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Cycling’s risks and a few solutions

A reader asks just how dangerous is cycling on American roads and what we can do to make it safer.

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Dear Explainer,
I wanted to thank you for your column on the tragic death of our fellow cyclist Kevin Flock. I think it’s not presumptuous to say that all of us who read that story feel for Kevin’s family and his friend Jo Morrison. It was a painful story to read, but I appreciate that VeloNews cared enough to do it.

As the title suggested, it really did put the spotlight on a face behind the statistics. But what are those statistics? How many of us are killed each year and how do our statistics here in the U.S. compare to places where bicyclists seem to be more socially accepted? I, for example, spent a semester in Copenhagen, Denmark, and found that I just felt safer riding my bike, not to mention that it was probably the easiest and fastest way to get around that beautiful city. Returning home, I felt like I had been dropped back into a war zone whenever I hit the streets.

How dangerous is cycling in the U.S. and what can we do to make it safer?
Mary Nichols
New York, New York

Dear Mary,
I have to agree. I have always felt just a bit safer riding my bike in some densely populated European cities than I have even on the wide-open roads Wyoming, where I live now.

Bicyclist deaths by gender, 1975-2008 (Insurance Institute for Highway Safety)

The numbers tend to bear out that. According to the Insurance Institute for Highway Safety, 714 bicyclists were killed by motor vehicles in 2008 (the most recent year for which they have complete data). That figure accounts for about 2 percent of all fatalities involving automobiles, with 37,261 total deaths resulting from auto-related crashes that same year. A further breakdown of the numbers shows that of non-motorists killed by automobiles, about 85 percent were pedestrians, with the 714 cycling-related fatalities accounting for about 12 percent (and rollerbladers, skateboarders and others rounding out the total).

The numbers are frightening, but the good news is that there has been a slight downward trend over the past 30 years, dropping 29 percent since 1975. That said, the numbers began rising again in 2003 and we have to keep an eye on the statistics to see if that was merely an aberrant spike or a signal of a new upward trend.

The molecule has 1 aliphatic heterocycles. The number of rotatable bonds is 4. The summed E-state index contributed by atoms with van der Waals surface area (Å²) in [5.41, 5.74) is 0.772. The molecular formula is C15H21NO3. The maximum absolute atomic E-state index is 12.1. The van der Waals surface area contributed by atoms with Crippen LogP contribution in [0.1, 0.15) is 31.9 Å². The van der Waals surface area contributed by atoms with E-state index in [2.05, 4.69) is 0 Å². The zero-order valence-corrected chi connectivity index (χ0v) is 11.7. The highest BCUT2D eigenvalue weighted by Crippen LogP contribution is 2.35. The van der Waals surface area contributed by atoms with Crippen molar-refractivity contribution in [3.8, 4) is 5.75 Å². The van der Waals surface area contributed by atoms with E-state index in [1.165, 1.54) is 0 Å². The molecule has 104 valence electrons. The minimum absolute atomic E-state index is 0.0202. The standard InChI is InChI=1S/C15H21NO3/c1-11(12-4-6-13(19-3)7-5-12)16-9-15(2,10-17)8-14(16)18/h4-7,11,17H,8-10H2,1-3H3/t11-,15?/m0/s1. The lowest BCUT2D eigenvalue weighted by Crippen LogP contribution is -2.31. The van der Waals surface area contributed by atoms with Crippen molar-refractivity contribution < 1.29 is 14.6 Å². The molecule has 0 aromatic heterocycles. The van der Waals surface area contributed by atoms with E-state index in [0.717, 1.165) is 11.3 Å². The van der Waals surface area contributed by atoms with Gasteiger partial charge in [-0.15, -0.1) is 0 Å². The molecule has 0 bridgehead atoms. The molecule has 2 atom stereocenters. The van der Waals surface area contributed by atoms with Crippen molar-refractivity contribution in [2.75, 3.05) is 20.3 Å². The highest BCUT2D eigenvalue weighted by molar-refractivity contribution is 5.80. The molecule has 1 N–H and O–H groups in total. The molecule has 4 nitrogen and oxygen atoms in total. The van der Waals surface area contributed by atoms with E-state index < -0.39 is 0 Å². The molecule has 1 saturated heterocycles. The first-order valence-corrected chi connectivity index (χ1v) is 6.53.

Risk per mile?

Getting a precise breakdown of the actual risks per mile is a bit more difficult, but a rough analysis of 2005 fatalities would suggest that riders are between three and 10 times more likely to die per mile travelled than are drivers. Part of the problem in getting a precise number is that it’s hard to put an exact figure on how many miles riders actually put in on American roads over the course of a single year. A 2001 study by the Bureau of Transportation Statistics concluded that cyclists put in about 6.2 billion miles a year in the U.S. Another study puts that number as high as 21 billion. (Lest you swell with pride at those numbers, there is another statistic from the 2001 BOTS study that shows that American drivers cover around 3 trillion miles a year.)

Now, how does that compare with Europe? Well, your gut feeling — that you were safer — is actually supported by the numbers. As an example, when you compare U.S. numbers with Europe’s, a cyclist riding down a kilometer on an American road is three times as likely to be killed or injured as would his German counterpart and six times more likely than a rider in the Netherlands, covering the same distance.

Not only are European riders at a lower risk, they tend to ride more, too. Let’s try to compare a few numbers, focusing on where the bicycle is best used as basic transportation: the relatively short urban commute. According to a summary of data supplied by the ministries and departments of transportation from European Community member countries, cycling — and its even more low-tech cousin, walking — account for about a fourth of all urban trips.